According to delegates at the roundtable, the staffing crisis is the biggest and most immediate challenge that businesses are struggling with. Sue Chapple, chief executive of the CICM, commented: “Members are reporting significant staff shortages right across industry sectors. In particular, businesses note a lack of graduates and skilled young people – some of whom are choosing to delay the start of their careers. In sectors such as construction, food manufacturing and hospitality, reduced access to non-UK workers is a major problem.”
Invest more time in developing skills and career progress
Nicola Johnson, head of credit and cash processing at PHS, shared some examples of best practice and explained that credit management professionals need to invest more of their time encouraging employees to develop their skills and help progress their careers. She said: “We have six workers about to start CICM qualifications at the moment, supported by the business, and we hope that this will encourage them to stay and further their careers.” Other firms reported that they are taking on more apprenticeships to help to grow the skills base.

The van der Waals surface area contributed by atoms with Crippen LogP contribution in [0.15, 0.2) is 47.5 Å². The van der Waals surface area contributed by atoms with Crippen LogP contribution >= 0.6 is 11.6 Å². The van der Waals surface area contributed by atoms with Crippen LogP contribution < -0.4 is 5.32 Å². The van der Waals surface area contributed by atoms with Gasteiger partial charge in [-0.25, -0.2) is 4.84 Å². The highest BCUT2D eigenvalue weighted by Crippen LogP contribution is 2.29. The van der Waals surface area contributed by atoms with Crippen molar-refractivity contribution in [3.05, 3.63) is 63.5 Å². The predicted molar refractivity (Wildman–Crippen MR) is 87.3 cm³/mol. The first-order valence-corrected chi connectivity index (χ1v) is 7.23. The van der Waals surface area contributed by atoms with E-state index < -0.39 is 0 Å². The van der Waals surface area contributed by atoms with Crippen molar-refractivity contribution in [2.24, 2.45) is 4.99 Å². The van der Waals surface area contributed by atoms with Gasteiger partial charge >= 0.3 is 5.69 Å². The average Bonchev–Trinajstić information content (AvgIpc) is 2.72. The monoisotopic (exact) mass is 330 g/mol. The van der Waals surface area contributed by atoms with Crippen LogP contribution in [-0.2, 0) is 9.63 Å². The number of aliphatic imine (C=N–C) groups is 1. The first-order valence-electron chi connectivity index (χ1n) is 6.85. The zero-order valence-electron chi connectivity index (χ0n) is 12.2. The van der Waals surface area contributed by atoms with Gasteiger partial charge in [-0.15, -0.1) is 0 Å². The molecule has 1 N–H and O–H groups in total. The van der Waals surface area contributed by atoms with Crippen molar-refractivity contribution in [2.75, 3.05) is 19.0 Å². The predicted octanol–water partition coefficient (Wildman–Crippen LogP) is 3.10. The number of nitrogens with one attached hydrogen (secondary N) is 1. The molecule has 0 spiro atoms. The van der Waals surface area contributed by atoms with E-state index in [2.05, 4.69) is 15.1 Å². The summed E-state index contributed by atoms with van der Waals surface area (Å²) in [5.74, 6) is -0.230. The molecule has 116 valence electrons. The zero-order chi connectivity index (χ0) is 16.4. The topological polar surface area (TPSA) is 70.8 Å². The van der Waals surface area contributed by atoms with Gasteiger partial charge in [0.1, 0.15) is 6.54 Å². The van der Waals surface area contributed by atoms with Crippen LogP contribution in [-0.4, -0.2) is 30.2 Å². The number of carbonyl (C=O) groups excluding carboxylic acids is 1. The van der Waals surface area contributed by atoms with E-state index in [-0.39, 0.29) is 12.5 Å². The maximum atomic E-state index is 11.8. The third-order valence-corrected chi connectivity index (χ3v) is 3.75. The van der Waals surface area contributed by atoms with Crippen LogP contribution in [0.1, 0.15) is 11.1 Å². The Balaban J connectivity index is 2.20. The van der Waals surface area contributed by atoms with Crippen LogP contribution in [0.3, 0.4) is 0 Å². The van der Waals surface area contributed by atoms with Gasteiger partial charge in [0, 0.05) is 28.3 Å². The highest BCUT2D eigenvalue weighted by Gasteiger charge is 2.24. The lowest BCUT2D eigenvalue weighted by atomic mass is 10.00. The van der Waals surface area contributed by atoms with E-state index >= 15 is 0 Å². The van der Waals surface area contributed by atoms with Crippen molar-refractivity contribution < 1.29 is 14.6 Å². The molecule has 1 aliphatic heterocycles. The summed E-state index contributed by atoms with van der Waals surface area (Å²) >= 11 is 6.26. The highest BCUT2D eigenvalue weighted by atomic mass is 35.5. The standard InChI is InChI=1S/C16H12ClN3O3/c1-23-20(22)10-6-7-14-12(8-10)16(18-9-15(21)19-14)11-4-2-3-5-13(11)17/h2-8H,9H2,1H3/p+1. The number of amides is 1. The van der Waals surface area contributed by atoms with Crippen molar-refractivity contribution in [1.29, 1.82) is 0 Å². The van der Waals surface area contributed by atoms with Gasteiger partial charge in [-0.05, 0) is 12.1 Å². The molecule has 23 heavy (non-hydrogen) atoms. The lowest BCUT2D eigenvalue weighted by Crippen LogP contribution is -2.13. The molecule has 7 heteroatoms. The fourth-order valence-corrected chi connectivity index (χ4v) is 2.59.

Lack of candidates applying for jobs
For recruiters working in the industry, the lack of candidates applying for jobs in areas such as credit assurance and risk data analysis is causing wage expectations to increase, which makes it even more difficult for businesses to recruit the employees that they need. Jason Pallister, managing director at DCS Credit Management & Recruitment, said: “Some businesses are being priced out of the market by larger companies that are able to offer more attractive reward and remuneration packages. Things are getting increasingly competitive and unrealistic wage expectations are a growing problem.”